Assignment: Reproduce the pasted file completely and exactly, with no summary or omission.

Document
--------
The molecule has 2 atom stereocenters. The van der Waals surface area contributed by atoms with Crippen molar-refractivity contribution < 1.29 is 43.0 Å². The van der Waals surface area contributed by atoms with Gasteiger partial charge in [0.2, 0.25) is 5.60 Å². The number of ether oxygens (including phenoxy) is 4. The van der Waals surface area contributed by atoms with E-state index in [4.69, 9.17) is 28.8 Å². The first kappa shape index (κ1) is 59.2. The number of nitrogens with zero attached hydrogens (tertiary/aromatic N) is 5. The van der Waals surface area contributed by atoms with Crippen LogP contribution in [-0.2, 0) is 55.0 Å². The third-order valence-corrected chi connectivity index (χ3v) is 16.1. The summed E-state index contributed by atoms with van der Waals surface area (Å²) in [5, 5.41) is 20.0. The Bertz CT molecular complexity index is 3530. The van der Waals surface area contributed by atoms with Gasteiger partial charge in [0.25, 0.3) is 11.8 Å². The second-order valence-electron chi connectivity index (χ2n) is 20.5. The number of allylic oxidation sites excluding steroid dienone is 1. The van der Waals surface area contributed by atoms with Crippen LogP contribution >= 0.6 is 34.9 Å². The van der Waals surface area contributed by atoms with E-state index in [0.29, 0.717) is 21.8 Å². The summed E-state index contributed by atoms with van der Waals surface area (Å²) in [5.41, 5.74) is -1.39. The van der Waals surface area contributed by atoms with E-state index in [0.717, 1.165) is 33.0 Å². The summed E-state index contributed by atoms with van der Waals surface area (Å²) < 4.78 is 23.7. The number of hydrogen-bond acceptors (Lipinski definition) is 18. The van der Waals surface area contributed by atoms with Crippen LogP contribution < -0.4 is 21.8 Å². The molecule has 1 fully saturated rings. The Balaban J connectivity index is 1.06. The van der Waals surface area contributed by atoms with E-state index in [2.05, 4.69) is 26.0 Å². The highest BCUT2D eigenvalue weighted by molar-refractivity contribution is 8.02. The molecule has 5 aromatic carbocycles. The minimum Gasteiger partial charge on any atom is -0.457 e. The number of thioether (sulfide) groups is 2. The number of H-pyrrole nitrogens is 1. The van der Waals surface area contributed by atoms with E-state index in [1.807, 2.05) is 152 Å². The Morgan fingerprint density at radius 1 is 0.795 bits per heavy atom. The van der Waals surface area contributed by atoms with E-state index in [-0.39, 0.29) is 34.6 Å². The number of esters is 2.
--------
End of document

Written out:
The molecule has 2 atom stereocenters. The van der Waals surface area contributed by atoms with Crippen molar-refractivity contribution < 1.29 is 43.0 Å². The van der Waals surface area contributed by atoms with Gasteiger partial charge in [0.2, 0.25) is 5.60 Å². The number of ether oxygens (including phenoxy) is 4. The van der Waals surface area contributed by atoms with E-state index in [4.69, 9.17) is 28.8 Å². The first kappa shape index (κ1) is 59.2. The number of nitrogens with zero attached hydrogens (tertiary/aromatic N) is 5. The van der Waals surface area contributed by atoms with Crippen LogP contribution in [-0.2, 0) is 55.0 Å². The third-order valence-corrected chi connectivity index (χ3v) is 16.1. The summed E-state index contributed by atoms with van der Waals surface area (Å²) in [5, 5.41) is 20.0. The Bertz CT molecular complexity index is 3530. The van der Waals surface area contributed by atoms with Gasteiger partial charge in [0.25, 0.3) is 11.8 Å². The second-order valence-electron chi connectivity index (χ2n) is 20.5. The number of allylic oxidation sites excluding steroid dienone is 1. The van der Waals surface area contributed by atoms with Crippen LogP contribution >= 0.6 is 34.9 Å². The van der Waals surface area contributed by atoms with E-state index in [0.29, 0.717) is 21.8 Å². The summed E-state index contributed by atoms with van der Waals surface area (Å²) in [5.41, 5.74) is -1.39. The van der Waals surface area contributed by atoms with E-state index in [0.717, 1.165) is 33.0 Å². The summed E-state index contributed by atoms with van der Waals surface area (Å²) < 4.78 is 23.7. The number of hydrogen-bond acceptors (Lipinski definition) is 18. The van der Waals surface area contributed by atoms with Crippen LogP contribution < -0.4 is 21.8 Å². The molecule has 1 fully saturated rings. The Balaban J connectivity index is 1.06. The van der Waals surface area contributed by atoms with E-state index in [2.05, 4.69) is 26.0 Å². The highest BCUT2D eigenvalue weighted by molar-refractivity contribution is 8.02. The molecule has 5 aromatic carbocycles. The minimum Gasteiger partial charge on any atom is -0.457 e. The number of thioether (sulfide) groups is 2. The number of H-pyrrole nitrogens is 1. The van der Waals surface area contributed by atoms with E-state index in [1.807, 2.05) is 152 Å². The Morgan fingerprint density at radius 1 is 0.795 bits per heavy atom. The van der Waals surface area contributed by atoms with E-state index in [-0.39, 0.29) is 34.6 Å². The number of esters is 2.